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Southern Water pledges to slash sewage overflows into the Solent



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A WATER company has pledged to slash significantly the number of wastewater discharges in the Solent.

Over the next 10 years, Southern Water has vowed to reduce the number of combined sewage overflows (CSOs) by 80%, writes David George of the Local Democracy Reporting Service.

It comes after the company was fined a record £90m for pumping sewage into the environment, including Beaulieu River.

Southern Water was fined over sewage discharges including into Beaulieu River
Southern Water was fined over sewage discharges including into Beaulieu River

Campaigners are calling for harsher penalties in the Environment Bill, which is going through the report stage in the House of Lords this week.

Dr Toby Willison, environment and corporate affairs director at Southern Water, said: "We are pleased the bill will require all water companies to maintain the same standards of openness and transparency we already have in place.

"We lead the industry in making near real-time information about CSO releases available to our customers at all 83 bathing waters and two recreational harbours in the region, through our online Beachbuoy service.

"We have recently modelled how we could reduce our reliance on CSOs by up to 80% in the next 10 years, because we want to lead the way towards creating healthier rivers and seas in the south-east, making them more accessible for people to enjoy and bringing social and economic benefit to our region.

"This builds on our existing commitment to reduce pollution incidents to less than 80 by 2025, compared to 430 in 2019."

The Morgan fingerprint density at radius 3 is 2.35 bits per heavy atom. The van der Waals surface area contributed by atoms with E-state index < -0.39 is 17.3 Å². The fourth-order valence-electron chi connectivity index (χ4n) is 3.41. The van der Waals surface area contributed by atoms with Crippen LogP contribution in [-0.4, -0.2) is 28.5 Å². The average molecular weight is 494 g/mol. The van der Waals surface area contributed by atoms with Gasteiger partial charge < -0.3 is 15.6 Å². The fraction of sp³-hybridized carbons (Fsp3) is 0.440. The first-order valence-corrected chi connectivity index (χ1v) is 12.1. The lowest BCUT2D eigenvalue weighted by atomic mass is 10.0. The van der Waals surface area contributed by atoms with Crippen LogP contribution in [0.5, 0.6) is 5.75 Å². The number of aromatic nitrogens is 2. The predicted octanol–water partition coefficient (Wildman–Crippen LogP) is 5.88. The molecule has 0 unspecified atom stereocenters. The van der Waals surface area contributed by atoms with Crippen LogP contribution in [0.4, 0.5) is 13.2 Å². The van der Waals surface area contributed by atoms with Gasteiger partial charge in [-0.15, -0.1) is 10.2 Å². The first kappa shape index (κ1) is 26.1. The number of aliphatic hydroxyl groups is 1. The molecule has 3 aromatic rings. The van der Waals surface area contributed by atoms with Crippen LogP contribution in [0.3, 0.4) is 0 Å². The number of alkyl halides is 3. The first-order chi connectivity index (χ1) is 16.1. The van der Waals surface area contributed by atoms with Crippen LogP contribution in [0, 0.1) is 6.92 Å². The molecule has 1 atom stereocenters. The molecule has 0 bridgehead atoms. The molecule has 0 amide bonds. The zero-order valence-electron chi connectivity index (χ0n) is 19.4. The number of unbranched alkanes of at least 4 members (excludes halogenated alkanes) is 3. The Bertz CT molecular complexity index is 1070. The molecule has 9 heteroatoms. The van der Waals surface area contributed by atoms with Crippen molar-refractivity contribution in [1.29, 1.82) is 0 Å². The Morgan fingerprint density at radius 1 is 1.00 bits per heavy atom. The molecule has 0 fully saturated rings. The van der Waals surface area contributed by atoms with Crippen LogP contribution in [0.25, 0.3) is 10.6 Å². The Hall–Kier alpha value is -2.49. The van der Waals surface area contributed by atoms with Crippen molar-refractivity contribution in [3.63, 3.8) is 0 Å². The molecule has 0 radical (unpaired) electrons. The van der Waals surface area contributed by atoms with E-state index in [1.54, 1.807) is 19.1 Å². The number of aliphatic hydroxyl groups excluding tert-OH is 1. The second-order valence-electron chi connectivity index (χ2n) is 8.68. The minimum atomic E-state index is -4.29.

Dr Willison added that sustainable drainage and water efficiency in homes is also important for the future of the sewage network.

Southern Water is investing a further £4bn until 2025 in a bid to improve the capacity and efficiency of its network.

It was taken over by Macquarie Asset Management last month, at which point a promise was made to reduce pollution incidents by more than 50%, compared with 2019, over the next four years.

Hampshire County Council has held discussions with Southern Water about how best to proceed.

Cllr Jan Warwick, cabinet member for climate change and sustainability, said: "We very much welcome the Environment Bill’s focus on tackling climate change and protection of the natural environment and while it will set the framework for what government wants delivered nationally, we await the detail that will follow in secondary legislation.

"The county council is already working with Southern Water and has discussed the issue of reducing storm water discharges."



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